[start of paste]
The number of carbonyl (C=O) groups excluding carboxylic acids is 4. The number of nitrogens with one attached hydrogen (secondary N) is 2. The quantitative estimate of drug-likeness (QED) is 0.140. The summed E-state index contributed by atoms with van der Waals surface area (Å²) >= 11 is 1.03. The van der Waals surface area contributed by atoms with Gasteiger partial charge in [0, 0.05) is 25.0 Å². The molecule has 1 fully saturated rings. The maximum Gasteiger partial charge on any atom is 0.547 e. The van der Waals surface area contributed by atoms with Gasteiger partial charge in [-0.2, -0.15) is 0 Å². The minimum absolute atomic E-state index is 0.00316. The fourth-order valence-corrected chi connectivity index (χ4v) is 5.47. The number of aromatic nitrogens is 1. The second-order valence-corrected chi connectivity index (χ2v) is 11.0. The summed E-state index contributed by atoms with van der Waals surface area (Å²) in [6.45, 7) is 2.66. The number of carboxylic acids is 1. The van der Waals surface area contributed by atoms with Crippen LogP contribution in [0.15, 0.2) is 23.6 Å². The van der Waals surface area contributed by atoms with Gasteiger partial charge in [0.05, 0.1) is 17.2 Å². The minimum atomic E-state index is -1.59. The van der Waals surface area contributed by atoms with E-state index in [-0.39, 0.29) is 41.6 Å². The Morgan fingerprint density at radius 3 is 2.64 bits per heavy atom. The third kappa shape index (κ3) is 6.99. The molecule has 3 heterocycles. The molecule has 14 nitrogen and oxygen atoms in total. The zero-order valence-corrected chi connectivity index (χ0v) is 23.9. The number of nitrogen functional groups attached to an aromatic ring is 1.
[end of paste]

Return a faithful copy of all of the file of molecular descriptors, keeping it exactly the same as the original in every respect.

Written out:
The number of carbonyl (C=O) groups excluding carboxylic acids is 4. The number of nitrogens with one attached hydrogen (secondary N) is 2. The quantitative estimate of drug-likeness (QED) is 0.140. The summed E-state index contributed by atoms with van der Waals surface area (Å²) >= 11 is 1.03. The van der Waals surface area contributed by atoms with Gasteiger partial charge in [0, 0.05) is 25.0 Å². The molecule has 1 fully saturated rings. The maximum Gasteiger partial charge on any atom is 0.547 e. The van der Waals surface area contributed by atoms with Gasteiger partial charge in [-0.2, -0.15) is 0 Å². The minimum absolute atomic E-state index is 0.00316. The fourth-order valence-corrected chi connectivity index (χ4v) is 5.47. The number of aromatic nitrogens is 1. The second-order valence-corrected chi connectivity index (χ2v) is 11.0. The summed E-state index contributed by atoms with van der Waals surface area (Å²) in [6.45, 7) is 2.66. The number of carboxylic acids is 1. The van der Waals surface area contributed by atoms with Crippen LogP contribution in [0.15, 0.2) is 23.6 Å². The van der Waals surface area contributed by atoms with Gasteiger partial charge in [0.05, 0.1) is 17.2 Å². The minimum atomic E-state index is -1.59. The van der Waals surface area contributed by atoms with E-state index in [-0.39, 0.29) is 41.6 Å². The Morgan fingerprint density at radius 3 is 2.64 bits per heavy atom. The third kappa shape index (κ3) is 6.99. The molecule has 3 heterocycles. The molecule has 14 nitrogen and oxygen atoms in total. The zero-order valence-corrected chi connectivity index (χ0v) is 23.9. The number of nitrogen functional groups attached to an aromatic ring is 1.